Last night saw the unveiling of Toffie Food Festival‘s MENU magazine, the ultimate guide to the 167 best meals in Cape Town. Held at Church, guests were treated to oranges containing freshly squeezed orange juice (squeezed by The President’s Peet Pienaar himself), as well as a surprise treasure hunt.

‘Shopping malls killed our food culture,’ says Peet, in the ed’s letter of MENU. ‘Everyone just goes to the malls. There are almost no good butchers left in the Cape Town CBD or street stalls selling Xhosa or Afrikaans food. Yet food is what most people can be creative in; everyone has to do it, food tells us who we are and where we came from.’

‘That’s why we decided to put together a guide about the best meals in Cape Town. When I decide to get food, I choose a place based on what I feel like eating. This issue of Menu magazine compiles some of the best food experiences in the city. The visuals show food dropped on floors at home and in the street, because the best pizza always lands on the floor. We wanted to show the diversity of the city through food and the people behind it.’

Don’t miss the inaugural Toffie Food Festival happening at the Cape Town City Hall from 3-4 September. Full programme details and tickets available here.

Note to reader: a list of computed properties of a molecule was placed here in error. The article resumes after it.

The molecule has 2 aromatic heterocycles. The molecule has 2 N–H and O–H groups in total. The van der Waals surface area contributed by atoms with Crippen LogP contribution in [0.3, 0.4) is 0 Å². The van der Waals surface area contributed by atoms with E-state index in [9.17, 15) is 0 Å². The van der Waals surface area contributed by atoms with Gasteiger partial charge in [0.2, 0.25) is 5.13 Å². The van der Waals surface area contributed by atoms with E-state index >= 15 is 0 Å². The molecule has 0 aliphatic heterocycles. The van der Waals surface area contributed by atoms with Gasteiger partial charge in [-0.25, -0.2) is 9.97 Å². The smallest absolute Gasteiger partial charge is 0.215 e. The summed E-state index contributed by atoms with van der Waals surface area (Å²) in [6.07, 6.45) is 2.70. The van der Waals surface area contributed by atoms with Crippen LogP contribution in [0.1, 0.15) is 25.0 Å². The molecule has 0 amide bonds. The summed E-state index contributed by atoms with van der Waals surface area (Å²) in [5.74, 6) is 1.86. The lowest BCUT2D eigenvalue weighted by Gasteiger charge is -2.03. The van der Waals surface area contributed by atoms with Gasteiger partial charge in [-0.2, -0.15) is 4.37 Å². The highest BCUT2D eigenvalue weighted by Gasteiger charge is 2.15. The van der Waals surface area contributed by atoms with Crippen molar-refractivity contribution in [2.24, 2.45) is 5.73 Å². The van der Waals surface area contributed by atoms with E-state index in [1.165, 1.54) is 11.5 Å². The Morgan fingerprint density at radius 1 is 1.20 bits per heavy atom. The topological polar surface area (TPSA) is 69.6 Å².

1. Aren’t the stakeholders in this Menu Magazine ashamed of themselves for wasting food (pictures of food on the ground) just to look ‘edgy’. I’m disgusted and ashamed to be Capetonian if this is how good Cape Town food is defined. Sick people – you could have used that wasted food to feed many hungry children. Even if the photographs are manipulated and the food isn’t real, just the thought of it sickens me. I sincerely hope all involved with this publication are ashamed of themselves.

  2. Got to agree with Karen, ‘edgy’ pics of ‘wasteland’ food just not appetising enough to appeal to an audience with a moral compass or even to a wide enough audience who appreciate the art of design.

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